Ventilatory threshold predicts episodes of sepsis in end-stage liver disease patients awaiting liver transplantation

Matthew Wallen, Adrian Hall, Tina L. Skinner, Aidan J. Woodward, Jeff Coombes, Graeme A. Macdonald

Research output: Contribution to journalMeeting Abstractpeer-review


Background and Aims: Patients with end-stage liver disease frequently have reduced cardiorespiratory fitness and are at increased risk of sepsis. The aim of this study was to determine if ventilatory threshold measured during cardiopulmonary exercise testing is associated with the incidence of septic episodes in patients with non-cholestatic end-stage liver disease awaiting liver transplantation.
Methods: Patients completed a cardiopulmonary exercise test on a cycle ergometer prior to being listed for liver transplantation. Successful completion of the test was defined as the ability to reach ventilatory (anaerobic) threshold, calculated using the V-slope method. Sepsis was defined as episodes of clinical sepsis requiring hospital admission. These were diagnosed in accordance with accepted international criteria, and were recorded from the time of listing until death, removal from the waiting list or liver transplantation. Multivariate Poisson regression analysis was used to examine the impact of age, MELD score, hepatocellular carcinoma (HCC) diagnosis and ventilatory threshold on the incidence rate ratios for septic episodes. Waitlist duration was used as the offset variable in the model.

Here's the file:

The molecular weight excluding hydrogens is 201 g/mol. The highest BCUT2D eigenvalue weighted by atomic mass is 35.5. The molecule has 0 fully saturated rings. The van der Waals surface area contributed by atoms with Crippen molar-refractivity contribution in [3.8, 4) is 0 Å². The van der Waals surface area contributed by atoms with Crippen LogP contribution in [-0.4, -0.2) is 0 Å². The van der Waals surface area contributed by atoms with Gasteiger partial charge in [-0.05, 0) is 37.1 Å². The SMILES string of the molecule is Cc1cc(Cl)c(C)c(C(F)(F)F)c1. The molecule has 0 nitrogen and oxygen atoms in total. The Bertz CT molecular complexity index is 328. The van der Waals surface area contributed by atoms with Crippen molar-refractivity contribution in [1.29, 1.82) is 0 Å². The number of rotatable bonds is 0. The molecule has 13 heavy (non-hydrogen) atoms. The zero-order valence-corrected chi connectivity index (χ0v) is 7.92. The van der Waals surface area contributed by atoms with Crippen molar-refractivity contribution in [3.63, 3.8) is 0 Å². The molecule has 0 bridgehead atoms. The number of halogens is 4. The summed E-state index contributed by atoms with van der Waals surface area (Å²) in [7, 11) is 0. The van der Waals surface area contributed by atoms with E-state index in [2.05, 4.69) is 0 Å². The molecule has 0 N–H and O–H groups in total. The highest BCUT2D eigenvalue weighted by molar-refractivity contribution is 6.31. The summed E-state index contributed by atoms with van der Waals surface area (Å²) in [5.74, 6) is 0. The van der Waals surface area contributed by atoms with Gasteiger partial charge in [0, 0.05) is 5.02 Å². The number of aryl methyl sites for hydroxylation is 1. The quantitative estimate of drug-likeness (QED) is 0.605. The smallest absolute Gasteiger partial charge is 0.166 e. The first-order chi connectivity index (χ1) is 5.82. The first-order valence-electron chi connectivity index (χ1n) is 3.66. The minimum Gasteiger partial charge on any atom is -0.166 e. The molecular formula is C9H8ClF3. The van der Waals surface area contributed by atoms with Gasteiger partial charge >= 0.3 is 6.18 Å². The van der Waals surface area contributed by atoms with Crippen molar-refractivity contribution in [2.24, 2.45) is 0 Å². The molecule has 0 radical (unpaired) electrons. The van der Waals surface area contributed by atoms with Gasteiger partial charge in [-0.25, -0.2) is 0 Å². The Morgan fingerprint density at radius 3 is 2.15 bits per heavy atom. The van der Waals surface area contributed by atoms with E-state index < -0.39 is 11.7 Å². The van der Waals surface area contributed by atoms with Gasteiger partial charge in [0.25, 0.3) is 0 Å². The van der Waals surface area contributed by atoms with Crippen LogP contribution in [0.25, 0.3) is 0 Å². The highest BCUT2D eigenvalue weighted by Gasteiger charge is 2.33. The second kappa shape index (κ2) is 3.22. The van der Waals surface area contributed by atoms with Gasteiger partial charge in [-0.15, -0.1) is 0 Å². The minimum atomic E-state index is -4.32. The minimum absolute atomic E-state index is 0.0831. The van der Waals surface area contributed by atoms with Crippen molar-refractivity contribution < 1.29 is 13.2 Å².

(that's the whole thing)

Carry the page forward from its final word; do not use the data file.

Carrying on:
Results: Sixty-four patients with non-cholestatic end-stage liver disease (age 56.1, interquartile range 51.9–59.5; male 87.5%) achieved a mean ventilatory threshold of 11.7 ± 2.6 mL/kg/min. Their median MELD score was 15.7 ± 4.7 and 26 (41.5%) had HCC. There were 15 episodes of sepsis (5 positive blood cultures, 2 urinary tract infection, 3 spontaneous bacterial peritonitis, 2 Campylobacter enteritis, and 1 each cellulitis, lower respiratory tract infection, and appendicitis).
Ventilatory threshold was not significantly different based on number of septic episodes (no episodes 12.1 ± 2.2, one episode 10.6 ± 3.9, and two episodes 8.7 ± 1.6 mL/kg/min; p = 0.06). Poisson regression showed that pre- transplant ventilatory threshold and MELD score were significant predictors of sepsis (incidence rate ratios: 0.792, 95%CI 0.661–0.948; p = 0.011; and 1.155, 95%CI 1.018– 1.309, p = 0.025, respectively), independent of age (p = 0.95). When HCC diagnosis was included in the model, only ventilatory threshold retained significance (incidence rate ratio: 0.801, 95%CI 0.673–0.953, p = 0.012).
Conclusions: Cardiorespiratory fitness is an independent predictor of risk of sepsis in advanced liver disease. This has implications for the potential of exercise training in patients with decompensated cirrhosis.
Original languageEnglish
Article numberTHU-358
Pages (from-to)s275-s276
Number of pages2
JournalJournal of Hepatology
Issue number2 Suppl.
Publication statusPublished - 2016
Externally publishedYes


  • liver disease
  • sepsis
  • cardiorespiratory fitness


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